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Supernatural Agent Detection (Part 1): At the Hymn Sing

A long time ago, while I listened to some spontaneous testimonies, I began to wonder where people get their ideas of God.

10398719_6382542789_7329_nWhen I started out in the ministry (many years ago) I served a small church in the Muskegon, Michigan area. I was young and skinny and had a major chip on my shoulder. I was convinced of the evil of all things (theologically) liberal. (You can get an idea what I looked like at the time from the picture on the left.) I was opposed to all things that smacked of clericalism, very introverted, very opinionated — thinking back on it its a wonder that the people at the Wolf Lake United Methodist Church put up with me to the extent that they did. (People that haven’t known me a long time might be surprised that I was ever like that — but I was.)

In those days the United Methodist, AME, and AME Zion Churches got together on Sunday evening once a month for a Hymn Sing. This was a lay-run event and it rotated among all the various churches involved. (It was always a big thrill for all of us at Wolf Lake UMC when it was our turn to host the Hymn Sing since it filled the sanctuary to capacity — and beyond.)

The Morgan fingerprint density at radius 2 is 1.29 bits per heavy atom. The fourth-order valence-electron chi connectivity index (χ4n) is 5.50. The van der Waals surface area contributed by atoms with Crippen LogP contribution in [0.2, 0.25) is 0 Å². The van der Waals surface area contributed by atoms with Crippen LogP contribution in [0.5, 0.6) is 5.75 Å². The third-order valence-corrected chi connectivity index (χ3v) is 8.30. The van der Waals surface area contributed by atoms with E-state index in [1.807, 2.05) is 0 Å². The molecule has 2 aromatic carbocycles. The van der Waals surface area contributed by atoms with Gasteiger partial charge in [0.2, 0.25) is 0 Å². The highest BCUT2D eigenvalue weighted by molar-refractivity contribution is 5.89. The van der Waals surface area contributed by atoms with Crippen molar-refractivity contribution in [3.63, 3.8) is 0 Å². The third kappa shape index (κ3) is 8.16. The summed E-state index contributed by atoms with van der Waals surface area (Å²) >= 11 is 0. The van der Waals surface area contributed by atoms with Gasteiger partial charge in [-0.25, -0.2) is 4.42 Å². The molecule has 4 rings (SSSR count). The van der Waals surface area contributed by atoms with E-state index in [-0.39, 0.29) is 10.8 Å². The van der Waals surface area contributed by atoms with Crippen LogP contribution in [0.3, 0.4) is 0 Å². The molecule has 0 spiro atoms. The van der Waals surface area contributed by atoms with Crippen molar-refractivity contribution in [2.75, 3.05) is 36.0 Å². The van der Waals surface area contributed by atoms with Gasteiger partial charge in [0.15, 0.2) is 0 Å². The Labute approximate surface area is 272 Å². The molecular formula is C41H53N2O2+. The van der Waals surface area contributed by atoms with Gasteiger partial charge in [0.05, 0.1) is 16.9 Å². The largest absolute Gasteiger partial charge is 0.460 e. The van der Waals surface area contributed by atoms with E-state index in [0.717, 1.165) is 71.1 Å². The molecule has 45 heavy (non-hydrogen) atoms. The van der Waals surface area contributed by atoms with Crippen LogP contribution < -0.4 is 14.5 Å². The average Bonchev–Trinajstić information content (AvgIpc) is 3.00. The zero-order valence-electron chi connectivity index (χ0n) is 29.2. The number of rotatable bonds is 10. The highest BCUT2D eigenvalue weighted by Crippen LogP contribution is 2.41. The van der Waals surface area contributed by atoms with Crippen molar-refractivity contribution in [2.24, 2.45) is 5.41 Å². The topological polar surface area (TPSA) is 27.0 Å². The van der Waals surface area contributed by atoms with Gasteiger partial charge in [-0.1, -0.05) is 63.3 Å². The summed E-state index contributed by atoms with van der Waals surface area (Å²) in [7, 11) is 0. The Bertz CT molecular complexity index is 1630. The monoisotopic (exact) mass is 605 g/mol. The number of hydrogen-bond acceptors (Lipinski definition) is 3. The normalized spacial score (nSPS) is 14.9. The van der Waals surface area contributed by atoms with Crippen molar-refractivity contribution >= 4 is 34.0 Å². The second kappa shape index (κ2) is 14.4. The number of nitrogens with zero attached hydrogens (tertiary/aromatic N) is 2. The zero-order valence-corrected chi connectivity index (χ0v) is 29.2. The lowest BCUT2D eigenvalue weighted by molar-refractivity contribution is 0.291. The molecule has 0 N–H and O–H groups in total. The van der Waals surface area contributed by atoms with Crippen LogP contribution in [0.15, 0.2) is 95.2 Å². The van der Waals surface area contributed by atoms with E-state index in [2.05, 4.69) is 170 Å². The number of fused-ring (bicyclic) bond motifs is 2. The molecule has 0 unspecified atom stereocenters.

People led in singing, brought their own musical instruments to play, and everyone got a chance to sing some of their favorite songs. I think these “All-Methodist Hymn Sings” had started in the Muskegon area as a result of a series of evangelistic services that had been held in Muskegon — services that first brought together the black and white Methodist Churches. People did not want to drop this experience of inter-racial community, so the Hymns Sings had been born to keep the spirit of the evangelistic crusade going.

At some point in the Hymn Sing the leader always opened things up for spontaneous testimonies from the congregation. This was something very familiar to me from my very revivalistic Methodist background. It was common at camp-meeting to hear testimonies of salvation and sanctification. The United Methodist Church I attended as a High School student and as  young adult had hosted Lay Witness Missions more than once. I was very used to hearing testimonies. Sometimes us young people used to mock the way Brother Scott, or Brother Valade, etc. would give their frequent testimonies — though, really, we respected them for their faith.